To achieve good form, sit down, strap your feet into the rower’s foot rests, bring the seat as close to your feet as possible, and hold the handle with both hands. Press your heels as you push out with your legs, keeping your shoulders relaxed and the spine upright to avoid hunching over. When your legs are fully extended, lean back from the hips and pull the handles in toward your chest, maintaining good posture the whole time. Then, bend your knees to get back into the starting position and repeat. (If you’re just starting out, a how-to-row video can serve as a helpful guide.)
Rowing is a great option for many people, but because it involves sitting and knowledge of how to complete each row, it may not be the best option for some. If you’re not sure, consult a certified trainer, physical therapist, or medical provider for guidance.
Other Rowing Machines We Tested
The NordicTrack RW900 was our best overall pick when we first published this guide and we still think it's a great rower. Its electromagnetic flywheel provides 26 levels of resistance (plus 10 levels of air resistance controlled by tilting a plastic filter on top of the flywheel) and its 22-inch touchscreen broadcasts trainer-led classes in studios or on open water all over the world. I found it easy to change the resistance, which you can do manually by swiping the screen or using the “follow the trainer” feature, which makes the machine auto-adjust to whatever resistance the instructor is using. The RW900’s handle has a fantastic grip held by a woven strap that felt secure in every workout I tried, even ones when I got extra sweaty.
As for the classes, I loved every single one I took. NordicTrack’s workout app, iFit, offers everything from in-studio bootcamp sessions in which you get on and off the rower to long rows out on open water in far-flung locations like Lake Bled in Slovenia and the Kafue River in Zambia. There are also a lot of instructors, so you can poke around the offerings and choose whether you want to take classes with high-energy trainers or ones who keep the commentary to a minimum.
If you want to row to music in addition to trainer guidance, you can select from stations divided by genre, from rock to pop to old-school hip-hop (though, annoyingly, you can’t skip a song if you don’t like it, you can only change the station). Finally, if you decide you don’t want to take a guided class (or don’t want to pay for the iFit membership), you can use the manual row setting. In either case, the same basic stats are displayed: Distance in meters, strokes per minute, split time per 500 meters, total time or time remaining in the workout, and a calorie burn estimate.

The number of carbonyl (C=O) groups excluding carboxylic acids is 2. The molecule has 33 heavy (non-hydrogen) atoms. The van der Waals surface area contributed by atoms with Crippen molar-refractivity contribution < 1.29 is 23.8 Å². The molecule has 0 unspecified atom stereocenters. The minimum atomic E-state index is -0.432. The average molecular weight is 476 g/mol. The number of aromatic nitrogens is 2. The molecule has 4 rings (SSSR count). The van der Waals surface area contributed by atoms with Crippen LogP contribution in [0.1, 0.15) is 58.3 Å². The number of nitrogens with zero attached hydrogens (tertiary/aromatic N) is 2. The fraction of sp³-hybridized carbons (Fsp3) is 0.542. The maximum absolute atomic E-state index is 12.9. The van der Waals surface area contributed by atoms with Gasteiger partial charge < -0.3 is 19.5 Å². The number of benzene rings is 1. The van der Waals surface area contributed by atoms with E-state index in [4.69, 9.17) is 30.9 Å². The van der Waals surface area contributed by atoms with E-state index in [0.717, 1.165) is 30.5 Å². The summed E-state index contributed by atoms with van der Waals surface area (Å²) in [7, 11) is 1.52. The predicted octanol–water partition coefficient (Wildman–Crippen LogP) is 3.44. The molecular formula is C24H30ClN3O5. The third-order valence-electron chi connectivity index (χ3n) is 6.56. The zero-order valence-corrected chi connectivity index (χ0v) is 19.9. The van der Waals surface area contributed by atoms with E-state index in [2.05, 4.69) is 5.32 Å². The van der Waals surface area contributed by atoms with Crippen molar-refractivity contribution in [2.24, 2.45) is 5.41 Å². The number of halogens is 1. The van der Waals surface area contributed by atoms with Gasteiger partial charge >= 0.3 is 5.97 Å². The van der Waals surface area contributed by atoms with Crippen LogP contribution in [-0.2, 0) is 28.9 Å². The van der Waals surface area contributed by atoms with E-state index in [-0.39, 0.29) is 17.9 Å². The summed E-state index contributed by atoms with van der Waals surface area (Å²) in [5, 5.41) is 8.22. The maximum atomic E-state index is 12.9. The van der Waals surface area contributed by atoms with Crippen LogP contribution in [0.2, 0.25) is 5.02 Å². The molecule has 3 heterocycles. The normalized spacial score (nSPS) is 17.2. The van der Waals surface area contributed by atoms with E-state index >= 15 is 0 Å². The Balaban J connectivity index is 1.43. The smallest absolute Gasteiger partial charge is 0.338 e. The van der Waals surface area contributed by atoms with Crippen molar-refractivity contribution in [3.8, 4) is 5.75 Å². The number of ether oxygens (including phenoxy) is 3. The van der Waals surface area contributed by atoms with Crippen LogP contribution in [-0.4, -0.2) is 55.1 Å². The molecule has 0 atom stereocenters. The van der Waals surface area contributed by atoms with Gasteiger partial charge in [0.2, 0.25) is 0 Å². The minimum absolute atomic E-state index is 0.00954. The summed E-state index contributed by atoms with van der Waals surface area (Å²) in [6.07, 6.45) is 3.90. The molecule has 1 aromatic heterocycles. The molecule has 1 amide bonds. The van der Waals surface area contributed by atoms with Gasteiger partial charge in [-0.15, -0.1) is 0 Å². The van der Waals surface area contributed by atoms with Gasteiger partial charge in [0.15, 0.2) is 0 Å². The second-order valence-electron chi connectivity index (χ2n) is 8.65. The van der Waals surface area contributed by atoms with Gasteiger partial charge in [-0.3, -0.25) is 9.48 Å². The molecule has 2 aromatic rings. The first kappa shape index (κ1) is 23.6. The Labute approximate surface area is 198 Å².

You can choose to assemble the rower yourself or spring for “white-glove” assembly for an extra fee. I had it assembled—which was easy to schedule and done quickly—but reviewers say it’s not too difficult to do on your own. Once put together, the RW900 measures 86.5 inches long (just over 7 feet), 22 inches wide, and 50.4 inches tall—it’s taller but about as long as the rest of the rowers. It also folds up vertically when not in use, which puts the length measurements at about 42 inches and height measurement at about 41 inches—about the size of a medium bookshelf. It feels sturdy and well-constructed, so I was shocked when I checked its user weight limit—just 250 pounds, one of the lowest we tested. NordicTrack does not list a height limit to use the rower.
A 30-day trial subscription to iFit is included and costs an additional monthly or yearly fee thereafter. No-interest financing is also available. NordicTrack also offers the best warranty of all the rowers we tried: 10 years on the frame, two years on parts, and one year labor. You can also add an extra three years to the warranty or a three-year service plan, in which a NordicTrack technician comes to your house once a year to tune up your equipment, for an extra fee.
Approximate first year cost, including app membership: $2,229
Most connected-fitness equipment uses the studio-class model, in which a trainer instructs the at-home user to follow a set of exercises, offering commentary and encouragement along the way. But Ergatta provides a game-based model, using an animated, interactive 17.3-inch touchscreen—placed on top of a water rower—that shows you (or your avatar) moving along through a variety of workouts, from races to interval programs. The handle provides smooth, even pulls, and the water tank makes a pleasant swishing sound as you row.